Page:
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Abstract: TH-PO769

Platelet Accumulated Stress Modeling Predicts Platelet Activation and Thrombosis

Session Information

  • Bioengineering
    October 25, 2018 | Location: Exhibit Hall, San Diego Convention Center
    Abstract Time: 10:00 AM - 12:00 PM

Category: Bioengineering

  • 300 Bioengineering

Authors

  • Marsh, Emily, Vanderbilt University Medical Center, Nashville, Tennessee, United States
  • Groszek, Joseph J., STERIS, Lakewood, Ohio, United States
  • Williams, Phillip E., Vanderbilt University Medical Center, Nashville, Tennessee, United States
  • Laneve, David C., Vanderbilt Medical Center, Brentwood, Tennessee, United States
  • Goodin, Mark S., SimuTech Group, Hudson, Ohio, United States
  • Goebel, Steven G., SimuTech Group, Hudson, Ohio, United States
  • Buck, Amanda, Vanderbilt University, Nashville, Tennessee, United States
  • Wright, Nathan, UCSF, San Francisco, California, United States
  • Bluestein, Danny, Stony Brook University, Stony Brook, New York, United States
  • Forbes, Rachel C., Vanderbilt University Medical Center, Nashville, Tennessee, United States
  • Roy, Shuvo, UCSF, San Francisco, California, United States
  • Fissell, William Henry, Vanderbilt University, Nashville, Tennessee, United States
Background

Thrombosis is a dreaded complication in blood-contacting medical devices including implantable artificial kidneys (IAK). Fluid shear stress primes platelets to initiate thrombosis. We compared computational predictions of platelet accumulated stress (PAS), biochemichemical assays of platelet activation, and in vivo thrombosis between two different implanted hemofilter designs.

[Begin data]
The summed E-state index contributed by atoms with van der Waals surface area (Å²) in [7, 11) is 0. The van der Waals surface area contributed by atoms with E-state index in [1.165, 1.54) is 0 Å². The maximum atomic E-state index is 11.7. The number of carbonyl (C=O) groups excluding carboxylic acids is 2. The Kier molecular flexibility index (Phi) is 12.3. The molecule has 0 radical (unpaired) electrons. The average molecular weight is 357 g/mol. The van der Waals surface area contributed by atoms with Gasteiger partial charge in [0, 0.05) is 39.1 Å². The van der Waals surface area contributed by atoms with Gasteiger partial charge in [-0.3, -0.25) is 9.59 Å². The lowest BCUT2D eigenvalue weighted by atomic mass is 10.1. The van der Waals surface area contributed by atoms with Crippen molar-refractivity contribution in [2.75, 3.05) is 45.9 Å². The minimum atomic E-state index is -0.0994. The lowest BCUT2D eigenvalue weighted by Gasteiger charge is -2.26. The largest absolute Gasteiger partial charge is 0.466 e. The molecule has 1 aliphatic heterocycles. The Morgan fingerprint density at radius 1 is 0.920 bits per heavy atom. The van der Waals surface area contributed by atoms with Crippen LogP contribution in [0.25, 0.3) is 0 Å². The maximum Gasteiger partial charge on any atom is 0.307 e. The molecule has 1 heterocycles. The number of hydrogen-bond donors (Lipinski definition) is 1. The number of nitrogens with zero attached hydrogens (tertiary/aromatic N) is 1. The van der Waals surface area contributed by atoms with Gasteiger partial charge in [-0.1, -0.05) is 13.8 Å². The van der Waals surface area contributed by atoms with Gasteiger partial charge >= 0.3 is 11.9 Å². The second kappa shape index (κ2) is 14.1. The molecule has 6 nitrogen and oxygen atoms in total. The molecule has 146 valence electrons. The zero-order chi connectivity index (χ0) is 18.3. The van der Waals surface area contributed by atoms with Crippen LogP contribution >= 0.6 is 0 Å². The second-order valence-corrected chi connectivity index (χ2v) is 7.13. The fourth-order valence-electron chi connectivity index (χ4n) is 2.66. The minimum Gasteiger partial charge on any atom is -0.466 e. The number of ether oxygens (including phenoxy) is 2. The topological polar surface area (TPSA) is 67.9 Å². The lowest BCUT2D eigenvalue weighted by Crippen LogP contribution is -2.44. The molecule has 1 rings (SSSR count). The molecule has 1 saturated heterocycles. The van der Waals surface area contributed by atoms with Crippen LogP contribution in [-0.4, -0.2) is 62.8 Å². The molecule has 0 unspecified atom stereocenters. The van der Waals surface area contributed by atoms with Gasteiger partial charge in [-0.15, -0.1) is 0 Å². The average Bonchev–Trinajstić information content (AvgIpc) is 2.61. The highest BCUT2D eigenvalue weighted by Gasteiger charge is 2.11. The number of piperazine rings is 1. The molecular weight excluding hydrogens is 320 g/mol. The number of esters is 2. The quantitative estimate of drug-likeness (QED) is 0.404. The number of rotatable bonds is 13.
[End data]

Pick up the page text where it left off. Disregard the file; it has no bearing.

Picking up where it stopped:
Methods

Platelet accumulated stress distributions under unsteady flow in two candidate blood conduit designs were predicted using computational fluid dynamics (CFD) tools. Hemofilter catrtridges were machined from polycarbonate and implanted in Class A dogs for 2-7 days without anticoagulation. Platelet activation was measured using a modified prothrombinase assay. Thrombosis was assessed by measuring cyclic variation in blood velocity downstream of a controlled femoral artery lesion.

Results

The two different hemofilter designs gave rise to two distinct histograms of PAS. In some animals, the hemofilter with the larger PAS (A) thombosed almost immediately while the other hemofilter (B) did not. In animals where both cartridges remained patent, platelet stress as measured by prothrombinase activity agreed with CFD predictions. Femoral artery flow was disrupted to a greater extent in animals implanted with hemofilter A than Hemofilter B.

Conclusion

We showed that CFD predicted biochemical measures of platelet activation and propensity to thrombosis in an animal model of an implanted hemofilter. Platelet stress is a useful tool to predict thromboembolic complications in blood contacting medical devices.

Pulsatile flow was comapred between a femoral artery with a standarized trauma (red) and a contralateral control artery (green). Cyclic variations in flow distinct from respiration arise from transient thrombosis at the arterial trauma.

Funding

  • Other NIH Support